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6/22/2017 » 6/25/2017
2017 OSAP Annual Conference

Prion Diseases Issue Toolkit

Background | Resources | Articles



Prion diseases or transmissible spongiform encephalopathies (TSEs) are a family of rare progressive neurodegenerative disorders that affect both humans and animals. They are distinguished by long incubation periods, characteristic spongiform changes associated with neuronal loss, and a failure to induce inflammatory response.

The causative agent of TSEs is believed to be a prion. A prion is an abnormal, transmissible agent that is able to induce abnormal folding of normal cellular prion proteins in the brain, leading to brain damage and the characteristics signs and symptoms of the disease. Prion diseases are usually rapidly progressive and always fatal.

(Source: CDC)


Prion Diseases General information about prion diseases from the WHO.
Prion Diseases General information about prion diseases from the CDC.
MMWR: Guidelines for Infection Control in Dental Health-Care Settings — 2003 Contains a section on prion diseases.
NINDS Creutzfeldt-Jakob Disease Information Page Information from the National Institute of Neurological Disorders and Stroke

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Could Alzheimer's Be Infectious, Like Mad Cow, CJD? The brain damage seen in some cases of Alzheimer's disease could have its roots in an infectious prion-like disease, such as that seen in bovine spongiform encephalopathy (mad cow) and its human form Creutzfeldt-Jakob disease (CJD), according to an international study published this week in the journal Molecular Psychiatry that was led by the University of Texas Medical School at Houston in the US.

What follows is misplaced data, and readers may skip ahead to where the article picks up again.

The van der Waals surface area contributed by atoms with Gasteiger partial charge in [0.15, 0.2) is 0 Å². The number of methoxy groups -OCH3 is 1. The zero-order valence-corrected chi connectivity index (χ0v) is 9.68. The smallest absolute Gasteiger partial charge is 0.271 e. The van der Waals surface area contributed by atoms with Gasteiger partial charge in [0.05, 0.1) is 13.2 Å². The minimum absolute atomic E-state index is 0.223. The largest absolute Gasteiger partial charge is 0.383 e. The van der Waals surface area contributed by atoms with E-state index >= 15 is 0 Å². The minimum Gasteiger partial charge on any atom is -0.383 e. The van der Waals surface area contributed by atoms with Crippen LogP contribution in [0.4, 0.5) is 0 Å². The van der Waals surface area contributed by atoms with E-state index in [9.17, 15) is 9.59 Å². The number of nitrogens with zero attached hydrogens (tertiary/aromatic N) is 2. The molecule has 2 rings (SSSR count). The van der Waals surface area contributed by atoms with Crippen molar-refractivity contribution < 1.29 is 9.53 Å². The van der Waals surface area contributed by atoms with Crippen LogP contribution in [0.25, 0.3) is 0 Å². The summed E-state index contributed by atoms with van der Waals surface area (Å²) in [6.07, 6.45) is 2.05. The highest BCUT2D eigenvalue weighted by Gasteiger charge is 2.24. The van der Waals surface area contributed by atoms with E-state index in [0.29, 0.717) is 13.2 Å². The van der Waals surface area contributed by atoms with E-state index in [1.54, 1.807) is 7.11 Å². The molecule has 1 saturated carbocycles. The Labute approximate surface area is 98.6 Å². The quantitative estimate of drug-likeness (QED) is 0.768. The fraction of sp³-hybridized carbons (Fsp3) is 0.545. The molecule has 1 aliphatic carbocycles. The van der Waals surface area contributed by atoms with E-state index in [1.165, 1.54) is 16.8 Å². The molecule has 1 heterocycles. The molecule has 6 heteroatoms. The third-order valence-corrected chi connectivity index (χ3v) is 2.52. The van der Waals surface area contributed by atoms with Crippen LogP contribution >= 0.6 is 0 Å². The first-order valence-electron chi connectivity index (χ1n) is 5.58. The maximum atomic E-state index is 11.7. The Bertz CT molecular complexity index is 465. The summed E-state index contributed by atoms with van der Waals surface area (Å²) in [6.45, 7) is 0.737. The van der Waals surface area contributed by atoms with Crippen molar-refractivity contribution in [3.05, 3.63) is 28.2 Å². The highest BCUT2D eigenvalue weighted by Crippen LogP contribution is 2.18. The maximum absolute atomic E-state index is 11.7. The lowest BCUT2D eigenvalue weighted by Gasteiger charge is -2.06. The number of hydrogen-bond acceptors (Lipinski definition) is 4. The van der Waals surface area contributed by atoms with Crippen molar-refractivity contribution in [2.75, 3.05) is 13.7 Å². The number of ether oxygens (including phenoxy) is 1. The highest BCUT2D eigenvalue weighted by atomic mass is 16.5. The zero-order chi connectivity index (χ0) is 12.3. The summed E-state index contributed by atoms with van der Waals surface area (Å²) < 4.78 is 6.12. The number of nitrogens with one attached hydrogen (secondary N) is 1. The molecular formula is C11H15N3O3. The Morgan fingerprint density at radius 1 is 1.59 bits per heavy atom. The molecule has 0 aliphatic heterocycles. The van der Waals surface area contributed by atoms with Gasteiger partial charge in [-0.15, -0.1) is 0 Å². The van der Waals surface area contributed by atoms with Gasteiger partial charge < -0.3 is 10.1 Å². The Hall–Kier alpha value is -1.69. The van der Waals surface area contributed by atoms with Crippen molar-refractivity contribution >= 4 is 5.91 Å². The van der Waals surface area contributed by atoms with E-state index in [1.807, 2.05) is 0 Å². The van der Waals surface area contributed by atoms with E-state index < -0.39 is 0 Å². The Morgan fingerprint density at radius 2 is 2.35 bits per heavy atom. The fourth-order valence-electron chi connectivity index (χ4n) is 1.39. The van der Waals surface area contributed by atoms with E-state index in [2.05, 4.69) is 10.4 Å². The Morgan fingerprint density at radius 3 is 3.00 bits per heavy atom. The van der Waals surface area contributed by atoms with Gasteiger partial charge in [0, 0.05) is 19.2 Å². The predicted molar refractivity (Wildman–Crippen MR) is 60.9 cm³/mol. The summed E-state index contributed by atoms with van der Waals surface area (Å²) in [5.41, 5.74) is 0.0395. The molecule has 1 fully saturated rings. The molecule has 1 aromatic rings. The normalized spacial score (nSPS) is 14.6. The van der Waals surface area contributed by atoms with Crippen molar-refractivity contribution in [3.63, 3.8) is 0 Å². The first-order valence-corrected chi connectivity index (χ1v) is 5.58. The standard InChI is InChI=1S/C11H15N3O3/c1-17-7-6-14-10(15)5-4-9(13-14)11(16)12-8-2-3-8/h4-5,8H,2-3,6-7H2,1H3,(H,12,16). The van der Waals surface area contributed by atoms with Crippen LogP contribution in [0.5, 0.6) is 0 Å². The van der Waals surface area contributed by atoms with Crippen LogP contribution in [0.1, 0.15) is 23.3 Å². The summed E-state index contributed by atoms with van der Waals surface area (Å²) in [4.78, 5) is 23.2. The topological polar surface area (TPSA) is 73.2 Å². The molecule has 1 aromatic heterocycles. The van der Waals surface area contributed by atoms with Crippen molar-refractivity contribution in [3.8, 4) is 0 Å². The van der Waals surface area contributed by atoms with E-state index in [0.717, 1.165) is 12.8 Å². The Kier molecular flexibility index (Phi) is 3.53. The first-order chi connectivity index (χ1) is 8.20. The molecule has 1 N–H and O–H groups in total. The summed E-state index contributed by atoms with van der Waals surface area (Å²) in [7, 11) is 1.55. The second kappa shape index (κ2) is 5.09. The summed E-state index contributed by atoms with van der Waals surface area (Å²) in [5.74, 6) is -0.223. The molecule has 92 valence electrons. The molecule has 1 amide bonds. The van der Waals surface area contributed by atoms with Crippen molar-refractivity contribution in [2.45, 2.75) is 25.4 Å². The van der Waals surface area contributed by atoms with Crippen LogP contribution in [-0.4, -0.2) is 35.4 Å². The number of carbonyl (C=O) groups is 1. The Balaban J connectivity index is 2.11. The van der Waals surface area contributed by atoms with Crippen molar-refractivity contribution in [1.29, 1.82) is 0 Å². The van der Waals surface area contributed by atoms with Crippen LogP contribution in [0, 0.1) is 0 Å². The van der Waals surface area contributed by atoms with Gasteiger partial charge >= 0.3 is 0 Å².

Prion disease Human prion diseases are classified into 3 categories according to etiologies: idiopathic of unknown cause, acquired of infectious origin, and genetic by PRNP mutation.
Researchers’ Discovery May Revolutionize Treatment of ALS A team of researchers from the University of British Columbia and the Vancouver Coastal Health Research Institute have found a key link between prions and the neurodegenerative disease ALS (Amyotrophic Lateral Sclerosis), also known as Lou Gehrig’s disease. The discovery is significant as it opens the door to novel approaches to the treatment of ALS.
NIH study describes fast, sensitive blood test for human prion disease Scientists from the National Institute of Allergy and Infectious Diseases (NIAID), part of the National Institutes of Health (NIH), report that they have developed a method—10,000 times more sensitive than other methods—to detect variant Creutzfeldt-Jacob disease (vCJD) in blood plasma. vCJD is a type of prion disease in humans that leads to brain damage and death. The NIAID researchers also used the test to rapidly detect scrapie, a prion disease of sheep, in infected hamsters, some pre-symptomatic.
New Research Focuses on Prion Diseases Prion diseases, which include Creutzfeldt-Jakob disease in humans and bovine spongiform encephalopathy ("mad cow" disease) in cattle, are caused by prions — unconventional pathogens composed of infectious protein particles and resistant to conventional sterilization procedures. Presently there is no known agent or procedure that can halt or reverse damage caused by prion disease.